How do you know when you've gone overboard with political correctness? When even the liberal panelists of Fox News Watch chide you for it. Host Eric Burns normally stays above the fray. But for some reason, on this evening's show he chose to criticize US Airways for removing from one of its flights six imams whose actions had made other passengers uneasy.
Said Burns, introducing the segment: "There were two stories in the news this week about religion. First, Pope Benedict in Turkey tried to encourage tolerance between Catholics and Muslims. Second, a story of tolerance of U.S. Airways and Muslims - there wasn't any - as six Muslim religious leaders, or imams, were recently yanked off a US Airways flight for no apparent reason other than that a passenger thought they were behaving strangely. Jane, I wonder if the moral of these two stories is first that the media are not at all captivated by this Pope . . but they are captivated by stories that seem to show that anti-terrorist policies sometimes go too far."
It would be political malpractice for Democrats to hand the microphone for their weekly radio address to someone whose remarks didn't advance the interests of their party. And sure enough, the transcript of left-wing preacher Jim Wallis's talk of today reveals nothing that wouldn't comfortably fit in the mouth of Harry Reid or Nancy Pelosi.
Wallis might coyly call himself "non-partisan," but does that oblige the CNN-AP to follow suit? Yet in its story on Wallis's address, AP-CNN referred to Wallis as "non-partisan" and tried to bolster that view of him by adding that "the religious leader has been openly critical of Democratic politicians." Perhaps as a matter of the Dems' overly-partisan form. But as a matter of substance, Wallis's views are indistinguishable from those of the liberal mainstream of the Democratic party.
Los Angeles Cardinal Roger Mahony certainly deserves his rightful share of criticism and rebuke for his handling of the church abuse scandal. However, a front-page headline in today's Los Angeles Times (Saturday, December 2, 2006) delivers an unfair and misleading impression over supposed "inaction" by the Cardinal.
Yesterday the Los Angeles Archdiocese announced it will pay a $60 million settlement to 45 people who say they were abused by Catholic priests. Today's Times reported the news with five articles, five photos, and 5078 words. (Two articles are on the front page: one is the major headline at the top of the page, and another is at the fold. The five articles I've counted also include a 'Q&A' piece and a Church-bashing commentary by staffer Steve Lopez.)
The Iraq government has set up an agency to monitor false news coming out of Iraq. After the Associated Press used a government source that doesn't exist, the government wants to make sure the AP and other media outlets cannot get away with similar fraudulent activity. Reports the UK Guardian.
Iraq's interior ministry has formed a press monitoring unit in response to what it described as "fabricated and false news" that misrepresents the country's security situation.
Singling out the Associated Press for criticism, spokesman Brigadier General Abdul-Karim Khalaf said yesterday that dedicated unit would monitor news coverage and even initiate legal action if journalists do not correct stories it believes to be incorrect.
On Thursday's World News with Charles Gibson, ABC correspondent Erin Hayes showcased military wives who voiced support for America's continued presence in Iraq and are worried that a troop withdrawal will come too soon. Hayes noted, "Some might assume that bringing all the troops home quickly and for good would be a great relief to those families. But that is not how many of them see it." Referring to the "war's eye view that convinced them there has been progress," Hayes played several sound bites of these wives making such assertions as "we do need to stay until it's done" and "I don't think that it would be in our best interest to just pull out right now." (Transcript follows)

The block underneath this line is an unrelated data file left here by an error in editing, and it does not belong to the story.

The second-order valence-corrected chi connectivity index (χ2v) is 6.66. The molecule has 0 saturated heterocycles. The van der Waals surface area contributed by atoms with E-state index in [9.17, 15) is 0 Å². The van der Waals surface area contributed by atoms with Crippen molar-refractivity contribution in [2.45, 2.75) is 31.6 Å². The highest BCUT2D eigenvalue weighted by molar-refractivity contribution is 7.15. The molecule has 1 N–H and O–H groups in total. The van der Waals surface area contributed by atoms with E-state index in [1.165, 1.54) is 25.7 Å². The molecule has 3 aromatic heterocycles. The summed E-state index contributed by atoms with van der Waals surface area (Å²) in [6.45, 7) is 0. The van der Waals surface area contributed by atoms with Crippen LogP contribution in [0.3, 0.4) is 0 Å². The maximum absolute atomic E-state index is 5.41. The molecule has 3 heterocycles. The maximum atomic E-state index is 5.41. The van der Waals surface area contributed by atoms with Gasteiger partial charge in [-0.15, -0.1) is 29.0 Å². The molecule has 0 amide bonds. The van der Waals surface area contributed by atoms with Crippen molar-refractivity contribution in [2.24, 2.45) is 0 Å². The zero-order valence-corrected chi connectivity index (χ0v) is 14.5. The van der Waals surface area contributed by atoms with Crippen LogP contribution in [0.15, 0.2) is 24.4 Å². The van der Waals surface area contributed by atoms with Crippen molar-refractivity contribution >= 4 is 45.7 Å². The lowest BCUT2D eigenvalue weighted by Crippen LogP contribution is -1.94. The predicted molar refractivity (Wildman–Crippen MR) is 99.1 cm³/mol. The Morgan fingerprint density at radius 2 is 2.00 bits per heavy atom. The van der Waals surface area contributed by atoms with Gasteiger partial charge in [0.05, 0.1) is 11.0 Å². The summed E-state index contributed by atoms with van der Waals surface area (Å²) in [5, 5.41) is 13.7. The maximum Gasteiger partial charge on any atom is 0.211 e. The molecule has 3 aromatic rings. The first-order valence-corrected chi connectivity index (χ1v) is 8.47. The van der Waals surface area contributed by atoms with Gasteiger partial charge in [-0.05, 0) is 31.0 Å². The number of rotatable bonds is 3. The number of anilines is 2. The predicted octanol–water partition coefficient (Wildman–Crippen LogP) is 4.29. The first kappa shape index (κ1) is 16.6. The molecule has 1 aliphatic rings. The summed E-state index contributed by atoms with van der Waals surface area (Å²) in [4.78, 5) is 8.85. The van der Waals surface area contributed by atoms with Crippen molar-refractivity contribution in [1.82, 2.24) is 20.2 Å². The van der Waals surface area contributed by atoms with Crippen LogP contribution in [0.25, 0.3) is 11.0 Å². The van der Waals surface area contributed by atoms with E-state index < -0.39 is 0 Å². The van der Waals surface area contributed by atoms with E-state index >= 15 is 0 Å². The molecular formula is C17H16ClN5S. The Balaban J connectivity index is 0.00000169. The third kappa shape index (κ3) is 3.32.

On Friday's Countdown, MSNBC host Keith Olbermann attacked FNC's Bill O'Reilly, calling him a "holy you-know-what liar" because O'Reilly recently bragged that he had voiced the need for tough martial law early on to keep order in Iraq. During recent comments on The Radio Factor, O'Reilly misstated the date of his prediction as "the night that Saddam's statue fell" when, in fact, it was a mere two nights later (April 11, 2003, instead of April 9), still in the recent aftermath. Olbermann, likely inspired by an article from one of his regular sources in the form of the far-left Media Matters for America, seized on the date mixup to accuse O'Reilly, whom he referred to gratuitously as "Billow" and "Bill Orally," of being a "liar," and tagged the FNC host "Worst Person in the World." (Transcripts follow)
What really happened on Flight 300 in Minneapolis surely isn't what what the media originally reported (examples: Associated Press, Bloomberg). Richard Miniter's Pajamas Media's report, other blog reports, and the Washington Times get us as close as we'll probably ever get to the full truth.
OVERVIEW: As we have seen during the past two weeks in the reporting of incidents out of Iraq (the "Ramadi non-Airstrike" covered by Patterico, and the "Burning Six" assembled by Michelle Malkin), that the press will not wait to release a report that fits one of their templates ("Soldiers kill civilians," "Iraq is an incurable mess," "There is heavy bias against Islam," etc.) if the limited facts at hand seem to support that template. By the time the full set of facts catches up, millions of readers and viewers have been misled (and, of course, influenced); corrections, if any, are limited; and the press has moved on to their next story. "Drive-by Media" indeed.
As a convenience to readers, I have converted Miniter's PDF of Pauline's e-mail to HTML, and it is here. It did not convert perfectly, but no text was lost; I strongly recommend a full read, as it makes additional points not raised in this post. The 3.8 mb police report PDF file is not readily convertible.
Here's a portion of what Miniter wrote, (but DO read the whole thing):